* (3) Find innovative and multifaceted solutions. In order to reach that goal, it is recommendable to clearly define short, intermediate, and long-term objectives based on the specific national context; Adopt cross-sector approaches to the policymaking process; learn from other countries’ experiences; involve a larger community of experts who can develop progressive solutions; and finally design effective and reflective systems of monitoring and evaluating the implementation and the results.
* (4) Take into account good practice in land management. Understanding the multidimensional nature of the housing problem for a given informal settlement is key to defining solutions. Land reforms, land policies, and land management are fundamental to achieving housing objectives. Land administration and planning should be well coordinated. There is a need to develop supportive institutions and an integrated cadastre system for land management and property rights registration. Governments should engage in proactive policies that create secure and equitable land rights, thereby reducing asset-wealth disparities. This includes distinguishing between social needs and market demands, but also ensuring that people have equitable access to and different choices of land rights.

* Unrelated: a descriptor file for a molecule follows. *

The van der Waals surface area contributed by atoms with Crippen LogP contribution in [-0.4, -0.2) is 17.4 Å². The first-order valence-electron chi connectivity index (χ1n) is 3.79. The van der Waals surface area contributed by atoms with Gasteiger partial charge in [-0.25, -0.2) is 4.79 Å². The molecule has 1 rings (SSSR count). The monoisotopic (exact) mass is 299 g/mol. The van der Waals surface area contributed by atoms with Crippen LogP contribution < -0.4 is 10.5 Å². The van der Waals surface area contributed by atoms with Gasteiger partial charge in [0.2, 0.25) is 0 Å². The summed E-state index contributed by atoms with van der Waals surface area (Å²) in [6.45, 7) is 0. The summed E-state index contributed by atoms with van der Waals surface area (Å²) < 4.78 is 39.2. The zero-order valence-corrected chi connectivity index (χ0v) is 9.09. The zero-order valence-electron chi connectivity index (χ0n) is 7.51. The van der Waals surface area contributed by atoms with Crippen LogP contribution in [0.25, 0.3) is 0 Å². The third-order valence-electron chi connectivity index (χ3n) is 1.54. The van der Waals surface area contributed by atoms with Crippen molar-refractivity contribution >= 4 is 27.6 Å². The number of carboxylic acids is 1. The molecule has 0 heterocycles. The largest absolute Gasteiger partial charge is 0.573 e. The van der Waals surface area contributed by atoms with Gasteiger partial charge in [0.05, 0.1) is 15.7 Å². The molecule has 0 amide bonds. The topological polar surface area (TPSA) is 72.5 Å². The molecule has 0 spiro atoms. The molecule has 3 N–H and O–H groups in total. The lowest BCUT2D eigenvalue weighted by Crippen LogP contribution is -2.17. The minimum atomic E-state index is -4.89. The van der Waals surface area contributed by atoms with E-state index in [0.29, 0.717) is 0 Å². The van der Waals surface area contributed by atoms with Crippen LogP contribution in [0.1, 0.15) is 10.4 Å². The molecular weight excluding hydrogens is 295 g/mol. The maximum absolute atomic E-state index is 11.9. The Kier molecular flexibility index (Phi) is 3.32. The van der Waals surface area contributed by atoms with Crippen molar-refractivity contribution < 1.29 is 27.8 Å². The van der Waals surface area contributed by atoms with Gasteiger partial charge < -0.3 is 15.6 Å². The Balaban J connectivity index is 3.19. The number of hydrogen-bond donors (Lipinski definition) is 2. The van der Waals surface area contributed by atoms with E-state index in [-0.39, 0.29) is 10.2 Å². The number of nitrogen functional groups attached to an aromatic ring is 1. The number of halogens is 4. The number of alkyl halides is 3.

For more information, please contact:
Ms. Paola Deda
Secretary to the Committee on Housing and Land Management
Tel: +41 (0)22 917 2553
Secretary to the Working Party on Land Administration
Tel: + 41 (0)22 917 3517